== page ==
At the three-quarters mark, this has proven to be a very productive year thus far. I’ve organized two concerts, one of which involved multiple cities and ensembles, the other was my first entirely self-produced gig. Both of those also commissioned two new piece, both of which I’m quite proud of. I was re-elected to the governing board of Cascadia Composers for another two years. All of this has caused me to reflect on how one forges one’s path in this artistic medium.
I’m beginning to realize just how many skills I’m going to need to develop in order to keep creating my own opportunities. There’s been a bit of a debate over at NewMusicBox about whether an artist can also be an entrepreneur. I don’t think of myself as much of an entrepreneur, but after working on these concerts I’m beginning to see the benefits of it, especially in an environment with ever-decreasing resources and opportunities. Yes, we’re artists first, but sometimes that’s not enough, especially if you intend to get your work out there and even hope to make some kind of living off it. If you don’t want to be a public artist, then I suppose none of this applies.
One can hire an agent or a label or get signed on to a publishing agency (if you’re lucky enough to be deemed worthy by such agencies) with all their distribution powers, but the cost of that is giving up the rights to your own music for a meager share of the profits. Why should the creator of the work get less than 50% of the benefits? Do the benefits really outweigh the costs, especially in the age of the internet? Why give up the rights to my music when at the push of a button I can send my music anywhere in the world at near light speed?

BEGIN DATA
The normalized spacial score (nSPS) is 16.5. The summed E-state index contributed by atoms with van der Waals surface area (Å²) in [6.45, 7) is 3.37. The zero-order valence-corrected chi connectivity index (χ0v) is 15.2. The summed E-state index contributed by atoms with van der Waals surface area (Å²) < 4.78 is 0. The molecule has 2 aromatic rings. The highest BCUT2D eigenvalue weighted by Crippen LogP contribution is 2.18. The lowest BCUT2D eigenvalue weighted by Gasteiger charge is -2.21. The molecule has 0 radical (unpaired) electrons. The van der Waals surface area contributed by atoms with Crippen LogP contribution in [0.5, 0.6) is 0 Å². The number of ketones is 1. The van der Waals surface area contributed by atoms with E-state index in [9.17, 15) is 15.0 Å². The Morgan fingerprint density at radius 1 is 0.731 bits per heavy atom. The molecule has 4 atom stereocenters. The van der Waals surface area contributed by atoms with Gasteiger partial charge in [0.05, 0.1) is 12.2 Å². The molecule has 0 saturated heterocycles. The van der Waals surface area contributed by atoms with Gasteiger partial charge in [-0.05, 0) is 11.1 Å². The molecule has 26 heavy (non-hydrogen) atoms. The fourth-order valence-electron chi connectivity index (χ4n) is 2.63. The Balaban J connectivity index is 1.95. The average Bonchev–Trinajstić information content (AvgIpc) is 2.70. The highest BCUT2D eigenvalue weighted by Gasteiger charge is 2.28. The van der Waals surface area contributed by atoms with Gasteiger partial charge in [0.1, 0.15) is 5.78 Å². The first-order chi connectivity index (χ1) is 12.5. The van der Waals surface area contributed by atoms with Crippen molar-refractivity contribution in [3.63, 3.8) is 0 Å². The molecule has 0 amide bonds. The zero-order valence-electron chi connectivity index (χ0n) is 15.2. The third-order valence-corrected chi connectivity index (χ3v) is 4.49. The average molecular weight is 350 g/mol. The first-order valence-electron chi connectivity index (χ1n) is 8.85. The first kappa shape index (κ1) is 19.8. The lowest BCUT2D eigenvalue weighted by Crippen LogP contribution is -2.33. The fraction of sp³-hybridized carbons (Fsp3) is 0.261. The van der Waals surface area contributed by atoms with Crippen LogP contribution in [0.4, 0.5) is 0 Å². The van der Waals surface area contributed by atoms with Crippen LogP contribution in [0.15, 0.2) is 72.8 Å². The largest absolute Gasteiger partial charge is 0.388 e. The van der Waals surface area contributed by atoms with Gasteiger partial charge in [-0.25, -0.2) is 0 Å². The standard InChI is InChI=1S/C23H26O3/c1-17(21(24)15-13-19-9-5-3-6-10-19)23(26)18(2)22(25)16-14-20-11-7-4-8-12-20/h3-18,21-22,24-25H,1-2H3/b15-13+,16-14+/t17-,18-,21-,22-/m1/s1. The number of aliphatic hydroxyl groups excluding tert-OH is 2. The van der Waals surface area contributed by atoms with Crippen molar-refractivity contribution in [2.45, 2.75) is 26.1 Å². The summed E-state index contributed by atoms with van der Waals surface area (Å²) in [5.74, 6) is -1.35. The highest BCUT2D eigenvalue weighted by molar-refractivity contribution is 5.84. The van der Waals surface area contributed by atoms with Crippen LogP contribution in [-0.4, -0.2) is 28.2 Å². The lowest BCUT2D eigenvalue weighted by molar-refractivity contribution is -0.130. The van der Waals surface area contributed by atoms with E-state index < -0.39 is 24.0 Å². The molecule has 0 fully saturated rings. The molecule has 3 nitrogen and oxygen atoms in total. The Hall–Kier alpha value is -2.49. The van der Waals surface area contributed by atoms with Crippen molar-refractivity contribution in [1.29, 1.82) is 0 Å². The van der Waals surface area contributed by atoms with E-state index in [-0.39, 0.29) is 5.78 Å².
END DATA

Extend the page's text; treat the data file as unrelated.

To forge out on one’s own means you have willing to be very hands-on. Not in the sense of being a control-freak, but rather you must be willing to expand and develop a tool set you might not have thought you needed. To put on a concert involves an incredible number of moving parts and variables and this will force you to be organized, or fail. And in this process you learn lots of other things like how to write contracts and negotiate performance and artist fees, how to book venues, how to publicize and promote your event, how to get sponsors and grants, etc. All of this increases the chances of your music being heard, even if it’s on a small scale. If I didn’t and only focused on my writing, where would my music end up? On my shelf? Maybe on a few home-made recordings? Each of my pieces are my children, and I want them to lead full, independent lives, and to do that you have to find things for them to do, people for them to meet, and places for them to go.
They say if you want something done right that you should do it yourself. If you want your music out there on your terms, you got to get it out there however you can.
Copyright © Jay Derderian, 2014. All Rights Reserved.